Sector News

The U.K. is open for biotech business, and Merck is buying in

November 20, 2014
Life sciences
The U.K. is striving to brand itself as a hotbed for biotech R&D, promising new funds for startups, pledging to speed up its approval process and courting some major players to deepen their roots in the country.
Following through on Prime Minister David Cameron’s 2011 pledge to make the U.K. a global life sciences hub, local leaders have set out a welcome mat for industry, securing a major commitment from Merck in the process. The U.S. pharma giant has pledged to invest at least £42 million ($66 million) in the country over the next three years as it blueprints a London dealmaking outpost. Merck also intends to expand its R&D operations in Hertfordshire, focusing on oncology and dementia research, the company said.
The unveiling of Merck’s investment is part of a coordinated attention grab on the part of the British government, which is also touting an expansion of its Biomedical Catalyst program, through which Innovate UK and the Medical Research Council bankroll startups and academic-led R&D projects with commercial potential. The two organizations have earmarked another £31 million ($49 million) for the program, piling onto the £200 million ($314 million) they’ve already awarded to more than 250 companies.
And, beyond supporting the development of new treatments, the U.K. says it wants to help get them to patients faster. In response to long-levied criticisms of how long it takes for new drugs to reach British shores, the government is plotting an Innovative Medicines Review, which will examine how regulators can work with industry to more quickly get the most promising treatments into use within the country’s National Health Service.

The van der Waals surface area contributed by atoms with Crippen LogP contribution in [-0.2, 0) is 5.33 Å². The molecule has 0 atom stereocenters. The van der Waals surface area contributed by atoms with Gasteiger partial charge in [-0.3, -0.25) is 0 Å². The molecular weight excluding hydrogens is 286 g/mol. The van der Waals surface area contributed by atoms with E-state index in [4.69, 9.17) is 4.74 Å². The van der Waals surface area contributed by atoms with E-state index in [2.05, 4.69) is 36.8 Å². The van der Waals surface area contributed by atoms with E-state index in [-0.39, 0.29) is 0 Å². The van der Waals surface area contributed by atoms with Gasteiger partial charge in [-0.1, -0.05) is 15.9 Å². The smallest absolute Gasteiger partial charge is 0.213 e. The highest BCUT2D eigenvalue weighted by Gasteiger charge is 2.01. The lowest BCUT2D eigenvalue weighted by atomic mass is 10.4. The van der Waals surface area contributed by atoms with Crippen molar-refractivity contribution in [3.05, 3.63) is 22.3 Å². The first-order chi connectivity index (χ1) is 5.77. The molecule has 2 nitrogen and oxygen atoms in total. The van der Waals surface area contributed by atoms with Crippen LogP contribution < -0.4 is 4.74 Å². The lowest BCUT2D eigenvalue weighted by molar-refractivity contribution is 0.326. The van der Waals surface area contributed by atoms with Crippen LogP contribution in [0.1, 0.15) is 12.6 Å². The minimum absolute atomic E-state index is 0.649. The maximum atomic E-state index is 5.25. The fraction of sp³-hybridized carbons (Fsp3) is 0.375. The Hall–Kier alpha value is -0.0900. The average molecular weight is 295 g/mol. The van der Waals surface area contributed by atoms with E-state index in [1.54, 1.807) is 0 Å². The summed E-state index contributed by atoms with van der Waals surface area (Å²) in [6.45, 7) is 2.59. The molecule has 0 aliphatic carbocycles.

The news was well-received by U.K. industry groups, which have for years lobbied the government to help inculcate a life sciences hub like the one in Boston, where world-class research institutions abut promising biotech startups and Big Pharma recon squads.
Stephen Whitehead, CEO of the Association of the British Pharmaceutical Industry, praised the effort as a welcome response to “increasing evidence of the need for a holistic approach to U.K. life sciences,” at the same time challenging the government to loosen up its strict cost-effectiveness rules for new drugs. Steve Bates, chief of the nation’s BioIndustry Association, heralded the government’s work as “crucial to the success of the U.K. life science ecosystem” and key to his organization’s ambitions of creating a booming biotech home base.
That promise was particularly alluring to Merck, company Global Human Health President Adam Schechter said, and the drugmaker sees a bright future for itself in the U.K.’s interconnected research community.
“We are impressed with the United Kingdom’s approach to its Life Sciences strategy which takes an ‘end to end’ view of medicines, from discovery through their use in the real world,” Schechter said in a statement. “Our commitment extends beyond the realms of academic and clinical research, and strives to find innovative ways to use data and technology to transform healthcare and in turn, patients’ lives.”
The nation’s biopharma R&D scene is on the mend after years of cutbacks and site closures from the likes of Pfizer, AstraZeneca and Shire. Many of the U.K.’s largest drug developers have gradually abandoned far-flung corporate campuses in favor of more urban outposts within the triangle of London, Cambridge and Oxford, a trend leaders public and private hope will help foster a return to growth.
By Damian Garde

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